Like for many of you, and especially our African-American friends, it’s been extremely devastating and disturbing to witness the recent acts of violence and racism here in the United States, including:

  • George Floyd, the peaceful, unarmed, African-American man in Minneapolis who died last week at 46 years old after a white police officer put his knee on Floyd’s neck for 8 minutes and 46 seconds as he gasped, “I can’t breathe.” Floyd was arrested after he allegedly attempted to use a $20 bill in a deli, which an employee identified as counterfeit. (May 25, 2020)
  • Christian Cooper, the 57-year-old, Ivy League-educated black man who was bird-watching in New York’s Central Park. After asking a white woman to leash her dog, she became verbally aggressive and for protection he started recording her on his phone. She told him to stop, saying “I’m going to tell [the police] there’s an African-American man threatening my life.” She proceeded to call and said: “There’s a man, African-American… he is recording me and threatening me and my dog… Please send the cops immediately!” (May 25, 2020)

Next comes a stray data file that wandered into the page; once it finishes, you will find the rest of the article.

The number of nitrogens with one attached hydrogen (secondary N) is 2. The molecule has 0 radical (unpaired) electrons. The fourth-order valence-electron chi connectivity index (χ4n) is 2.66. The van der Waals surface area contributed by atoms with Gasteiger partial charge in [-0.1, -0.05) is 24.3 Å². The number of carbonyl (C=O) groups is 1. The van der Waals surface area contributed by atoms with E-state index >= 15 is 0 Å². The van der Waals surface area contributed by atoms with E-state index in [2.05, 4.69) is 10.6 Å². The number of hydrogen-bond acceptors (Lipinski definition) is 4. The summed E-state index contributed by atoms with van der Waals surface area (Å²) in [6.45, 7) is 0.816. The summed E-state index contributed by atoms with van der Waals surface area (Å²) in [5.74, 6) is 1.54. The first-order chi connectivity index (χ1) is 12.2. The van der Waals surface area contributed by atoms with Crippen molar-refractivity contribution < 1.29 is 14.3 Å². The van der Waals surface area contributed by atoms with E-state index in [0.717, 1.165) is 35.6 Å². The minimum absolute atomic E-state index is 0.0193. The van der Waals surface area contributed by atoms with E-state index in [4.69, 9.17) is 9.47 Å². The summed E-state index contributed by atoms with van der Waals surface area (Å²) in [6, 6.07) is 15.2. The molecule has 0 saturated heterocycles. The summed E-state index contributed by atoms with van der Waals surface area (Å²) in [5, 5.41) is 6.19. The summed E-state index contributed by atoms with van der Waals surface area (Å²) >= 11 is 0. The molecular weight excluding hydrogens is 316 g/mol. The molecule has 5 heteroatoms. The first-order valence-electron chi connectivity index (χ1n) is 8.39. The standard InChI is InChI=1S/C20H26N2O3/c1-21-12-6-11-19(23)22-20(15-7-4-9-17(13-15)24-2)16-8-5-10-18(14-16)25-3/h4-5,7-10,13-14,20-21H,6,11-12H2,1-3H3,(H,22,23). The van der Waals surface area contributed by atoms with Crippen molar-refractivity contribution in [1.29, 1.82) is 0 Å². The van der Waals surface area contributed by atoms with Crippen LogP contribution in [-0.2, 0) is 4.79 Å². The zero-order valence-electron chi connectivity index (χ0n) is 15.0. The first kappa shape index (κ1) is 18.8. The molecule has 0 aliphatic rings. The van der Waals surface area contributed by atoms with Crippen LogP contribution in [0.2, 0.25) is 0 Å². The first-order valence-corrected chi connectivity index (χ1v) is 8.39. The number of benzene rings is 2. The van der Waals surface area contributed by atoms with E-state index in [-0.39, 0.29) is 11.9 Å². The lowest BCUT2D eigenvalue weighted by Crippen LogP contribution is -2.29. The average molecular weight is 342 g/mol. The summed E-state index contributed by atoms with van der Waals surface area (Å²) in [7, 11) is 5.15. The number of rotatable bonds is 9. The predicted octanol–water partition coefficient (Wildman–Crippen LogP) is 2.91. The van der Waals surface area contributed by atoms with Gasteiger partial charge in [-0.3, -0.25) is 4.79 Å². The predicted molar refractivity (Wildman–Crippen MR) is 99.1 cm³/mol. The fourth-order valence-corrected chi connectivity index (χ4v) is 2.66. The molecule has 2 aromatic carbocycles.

• Breonna Taylor, a 26-year-old Black woman who was shot more than eight times and ultimately killed when police officers entered her apartment in Louisville, Kentucky, while she was sleeping. Police were there to serve a search warrant for drugs — none of which were found in her home. (March 13, 2020)
  • Ahmaud Arbery, the 25-year-old unarmed black man who was jogging in rural Georgia when he was fatally shot. He was followed by two armed white men, father and son, who claimed he looked like a suspect in a string of local burglaries. (February 23, 2020)

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It’s easy to be shocked and outraged, maybe even shed some tears, but then move on.

But that is not enough. If we want to be a part of the solution, we need to take action.

Here are three things I’m doing — and I hope you’ll join me:

  • Educating myself

I’m relatively new to the deep work of anti-racism and I’m committed to learning. I’m in conversation with racial justice educators about personal mentorship and training. Thanks to many of my colleagues, I’m also learning about books, documentaries, and other educational resources to guide my learning. 

  • Showing up for my team

I’m blessed to have four brilliant, African-American women on my small, core team (our Senior Media Coach, Copywriter, Community Manager, and Customer Service Professional). We’re in conversation with them, and others at my company, about what’s happening in the world — and more importantly what we can do as a company to be the change. 

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